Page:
Why You Should Always Keep Cranberry Juice in Your Fridge

Disclaimer: Results are not guaranteed*** and may vary from person to person***.

urinary tract infectionsFor a long time now, it has been well known that cranberries can help with urinary tract infections (UTIs). When people suffer them, they often head first to the store to get a carton of cranberry juice. A new major study has looked at all available evidence on this home remedy and arrived at a conclusion. Care to find out?

Published in the “Archives of Internal Medicine,” this bit of health news is no slouch. Researchers have found that cranberry-containing products appear to help prevent UTIs in some people. UTIs are common bacterial infections and adult women are particularly susceptible. Cranberries have long been a folk remedy for them.

RECOMMENDED: A New Herbal Weapon Against UTIs

The new study assessed medical literature from around the world to evaluate whether products with cranberry prevent these frustrating infections.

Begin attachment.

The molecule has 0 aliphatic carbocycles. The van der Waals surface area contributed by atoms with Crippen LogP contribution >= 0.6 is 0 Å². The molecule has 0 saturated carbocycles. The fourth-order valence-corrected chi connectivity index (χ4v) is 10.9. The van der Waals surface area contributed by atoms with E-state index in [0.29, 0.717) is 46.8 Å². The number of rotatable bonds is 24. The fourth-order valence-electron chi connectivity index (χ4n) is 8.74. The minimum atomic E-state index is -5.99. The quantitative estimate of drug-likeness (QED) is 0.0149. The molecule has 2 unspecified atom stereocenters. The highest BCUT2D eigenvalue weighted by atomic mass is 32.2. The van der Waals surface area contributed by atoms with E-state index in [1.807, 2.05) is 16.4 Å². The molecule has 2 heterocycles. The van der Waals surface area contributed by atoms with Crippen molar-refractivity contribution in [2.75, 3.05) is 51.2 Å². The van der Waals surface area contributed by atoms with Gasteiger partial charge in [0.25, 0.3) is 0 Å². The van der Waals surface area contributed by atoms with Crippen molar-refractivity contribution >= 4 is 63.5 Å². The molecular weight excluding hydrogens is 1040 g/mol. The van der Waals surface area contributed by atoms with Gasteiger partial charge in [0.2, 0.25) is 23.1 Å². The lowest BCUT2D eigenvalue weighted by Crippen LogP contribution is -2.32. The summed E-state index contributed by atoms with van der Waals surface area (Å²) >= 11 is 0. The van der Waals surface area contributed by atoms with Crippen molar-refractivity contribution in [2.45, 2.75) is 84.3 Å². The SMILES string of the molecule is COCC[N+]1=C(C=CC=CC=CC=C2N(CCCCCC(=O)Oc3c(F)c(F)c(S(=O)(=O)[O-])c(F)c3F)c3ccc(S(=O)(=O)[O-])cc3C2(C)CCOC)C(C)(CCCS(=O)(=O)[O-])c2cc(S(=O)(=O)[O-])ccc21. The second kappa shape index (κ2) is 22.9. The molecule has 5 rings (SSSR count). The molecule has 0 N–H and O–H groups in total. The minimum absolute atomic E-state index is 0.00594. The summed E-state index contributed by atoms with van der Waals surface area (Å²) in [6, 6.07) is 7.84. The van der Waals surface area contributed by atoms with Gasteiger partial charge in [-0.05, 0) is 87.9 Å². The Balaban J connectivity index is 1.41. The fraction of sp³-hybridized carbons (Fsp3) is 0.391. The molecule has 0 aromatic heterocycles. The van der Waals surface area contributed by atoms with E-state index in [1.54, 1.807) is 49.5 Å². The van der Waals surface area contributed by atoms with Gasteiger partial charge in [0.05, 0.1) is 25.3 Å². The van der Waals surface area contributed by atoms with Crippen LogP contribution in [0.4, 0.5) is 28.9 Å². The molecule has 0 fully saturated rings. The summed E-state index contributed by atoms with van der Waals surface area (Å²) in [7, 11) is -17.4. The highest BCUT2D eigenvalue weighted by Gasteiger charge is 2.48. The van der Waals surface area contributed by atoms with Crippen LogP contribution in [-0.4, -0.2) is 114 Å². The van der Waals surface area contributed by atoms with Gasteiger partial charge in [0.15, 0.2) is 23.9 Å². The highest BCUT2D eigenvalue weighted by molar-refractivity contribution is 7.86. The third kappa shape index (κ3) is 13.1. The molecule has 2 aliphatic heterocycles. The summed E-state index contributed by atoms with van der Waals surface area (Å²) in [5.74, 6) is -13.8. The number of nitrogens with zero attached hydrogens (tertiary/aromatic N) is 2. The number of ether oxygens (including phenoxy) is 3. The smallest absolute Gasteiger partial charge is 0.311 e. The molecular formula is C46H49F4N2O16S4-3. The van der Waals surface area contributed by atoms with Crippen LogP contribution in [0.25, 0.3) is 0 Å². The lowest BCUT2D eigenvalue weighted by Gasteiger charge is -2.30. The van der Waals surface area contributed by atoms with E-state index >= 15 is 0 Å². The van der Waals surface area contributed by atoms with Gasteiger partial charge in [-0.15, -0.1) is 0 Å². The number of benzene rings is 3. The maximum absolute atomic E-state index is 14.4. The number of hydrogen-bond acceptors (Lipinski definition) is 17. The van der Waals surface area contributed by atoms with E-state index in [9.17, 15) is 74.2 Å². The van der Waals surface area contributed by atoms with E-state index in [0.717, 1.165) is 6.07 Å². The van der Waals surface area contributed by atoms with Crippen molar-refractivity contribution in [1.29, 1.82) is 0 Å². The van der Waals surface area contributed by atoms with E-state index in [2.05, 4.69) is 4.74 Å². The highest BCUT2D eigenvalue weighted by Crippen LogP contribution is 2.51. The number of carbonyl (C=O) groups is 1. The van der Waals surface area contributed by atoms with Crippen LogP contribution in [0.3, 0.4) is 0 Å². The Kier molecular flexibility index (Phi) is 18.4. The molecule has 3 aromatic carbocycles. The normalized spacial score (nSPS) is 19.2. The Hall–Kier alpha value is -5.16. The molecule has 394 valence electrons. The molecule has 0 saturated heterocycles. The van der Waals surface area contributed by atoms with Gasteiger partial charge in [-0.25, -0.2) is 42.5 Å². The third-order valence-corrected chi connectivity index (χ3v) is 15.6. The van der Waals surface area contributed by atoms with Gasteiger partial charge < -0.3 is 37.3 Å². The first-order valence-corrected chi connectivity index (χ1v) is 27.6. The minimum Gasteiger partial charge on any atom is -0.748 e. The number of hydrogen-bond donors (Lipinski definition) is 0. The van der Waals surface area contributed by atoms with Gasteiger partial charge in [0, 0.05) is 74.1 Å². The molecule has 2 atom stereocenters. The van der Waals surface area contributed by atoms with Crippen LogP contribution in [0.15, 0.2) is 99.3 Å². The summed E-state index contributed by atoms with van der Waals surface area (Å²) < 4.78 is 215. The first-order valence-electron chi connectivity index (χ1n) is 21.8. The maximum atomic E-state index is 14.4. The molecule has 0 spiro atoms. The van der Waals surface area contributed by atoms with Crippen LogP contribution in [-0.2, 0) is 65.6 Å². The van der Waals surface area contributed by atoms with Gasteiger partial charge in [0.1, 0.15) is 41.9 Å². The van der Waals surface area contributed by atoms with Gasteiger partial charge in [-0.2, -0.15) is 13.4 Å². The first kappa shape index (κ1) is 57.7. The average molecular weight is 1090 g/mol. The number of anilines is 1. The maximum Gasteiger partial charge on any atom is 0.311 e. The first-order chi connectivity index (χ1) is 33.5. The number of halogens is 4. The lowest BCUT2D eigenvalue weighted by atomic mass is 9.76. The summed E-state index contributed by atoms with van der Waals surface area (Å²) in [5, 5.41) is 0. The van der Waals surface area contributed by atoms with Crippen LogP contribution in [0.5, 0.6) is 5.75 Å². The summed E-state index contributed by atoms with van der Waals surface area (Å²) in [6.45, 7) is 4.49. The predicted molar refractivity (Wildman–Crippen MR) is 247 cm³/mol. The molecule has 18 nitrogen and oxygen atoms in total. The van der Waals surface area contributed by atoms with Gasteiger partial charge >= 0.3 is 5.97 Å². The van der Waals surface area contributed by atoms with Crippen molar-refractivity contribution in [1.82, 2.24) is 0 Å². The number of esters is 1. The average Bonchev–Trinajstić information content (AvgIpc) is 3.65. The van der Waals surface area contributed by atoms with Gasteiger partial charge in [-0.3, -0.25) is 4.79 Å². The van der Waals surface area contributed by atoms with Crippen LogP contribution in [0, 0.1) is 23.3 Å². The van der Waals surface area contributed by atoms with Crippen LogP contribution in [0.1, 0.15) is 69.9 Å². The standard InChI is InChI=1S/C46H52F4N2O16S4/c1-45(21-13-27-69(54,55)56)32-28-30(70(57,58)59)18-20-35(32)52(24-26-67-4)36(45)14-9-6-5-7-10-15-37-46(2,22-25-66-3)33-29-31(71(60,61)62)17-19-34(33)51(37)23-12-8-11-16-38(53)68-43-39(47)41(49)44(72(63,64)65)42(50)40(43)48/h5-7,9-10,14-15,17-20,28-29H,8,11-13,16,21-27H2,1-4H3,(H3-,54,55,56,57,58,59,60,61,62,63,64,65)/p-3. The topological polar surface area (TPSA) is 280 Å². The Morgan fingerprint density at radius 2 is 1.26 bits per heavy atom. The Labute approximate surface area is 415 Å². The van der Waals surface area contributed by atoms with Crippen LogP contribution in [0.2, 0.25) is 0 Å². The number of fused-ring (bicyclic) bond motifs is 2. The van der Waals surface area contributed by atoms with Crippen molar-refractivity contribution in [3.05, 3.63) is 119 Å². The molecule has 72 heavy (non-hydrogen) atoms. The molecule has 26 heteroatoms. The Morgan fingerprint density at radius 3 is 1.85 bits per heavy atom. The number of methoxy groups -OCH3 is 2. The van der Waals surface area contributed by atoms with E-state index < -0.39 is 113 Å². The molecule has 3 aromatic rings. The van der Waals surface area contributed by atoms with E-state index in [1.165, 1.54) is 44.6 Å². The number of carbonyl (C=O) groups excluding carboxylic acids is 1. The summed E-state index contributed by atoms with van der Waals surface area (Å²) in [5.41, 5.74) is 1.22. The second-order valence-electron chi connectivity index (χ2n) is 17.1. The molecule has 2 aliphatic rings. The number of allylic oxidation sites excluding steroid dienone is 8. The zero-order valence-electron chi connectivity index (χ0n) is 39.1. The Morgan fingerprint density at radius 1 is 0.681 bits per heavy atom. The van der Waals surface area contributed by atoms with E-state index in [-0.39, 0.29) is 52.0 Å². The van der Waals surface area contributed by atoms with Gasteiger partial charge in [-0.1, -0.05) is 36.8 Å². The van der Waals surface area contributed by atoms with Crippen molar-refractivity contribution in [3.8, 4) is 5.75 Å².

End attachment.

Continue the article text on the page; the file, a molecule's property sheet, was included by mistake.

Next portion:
Here is the gist of what they found: cranberry products tend to be more effective in women who suffer recurrent UTIs, female populations in general, children, cranberry juice drinkers, and people using cranberry-containing products more than twice daily.

This is culled from 10 studies comprising 1,500 people. Those who use cranberries, overall, have an estimated 37% reduced risk of acquiring UTIs than people who never have cranberries on their shopping lists.

So this is a big study that does support cranberries being used to prevent urinary tract infections. The fruit, also a herbal remedy, is best for women who suffer UTIs on a regular basis. That should come as good news for this part of the population.

Let’s look at some more details on this UTI therapy. First, how does it work? It is believed that cranberries may prevent bacteria (like “E. coli”) from clinging to the cells along the walls of the urinary tract and causing infection. On a second note, in your stomach, cranberry may reduce the ability of “H. pylori” bacteria to survive in the stomach.

Overall, cranberry juice is safe, though too much could also cause stomach upset. Doctors should be approached if you think you have a UTI; cranberries shouldn’t be used to treat it. Those who should exert some caution are those who take blood-thinning drugs, any medications that affect the liver, or even aspirin.

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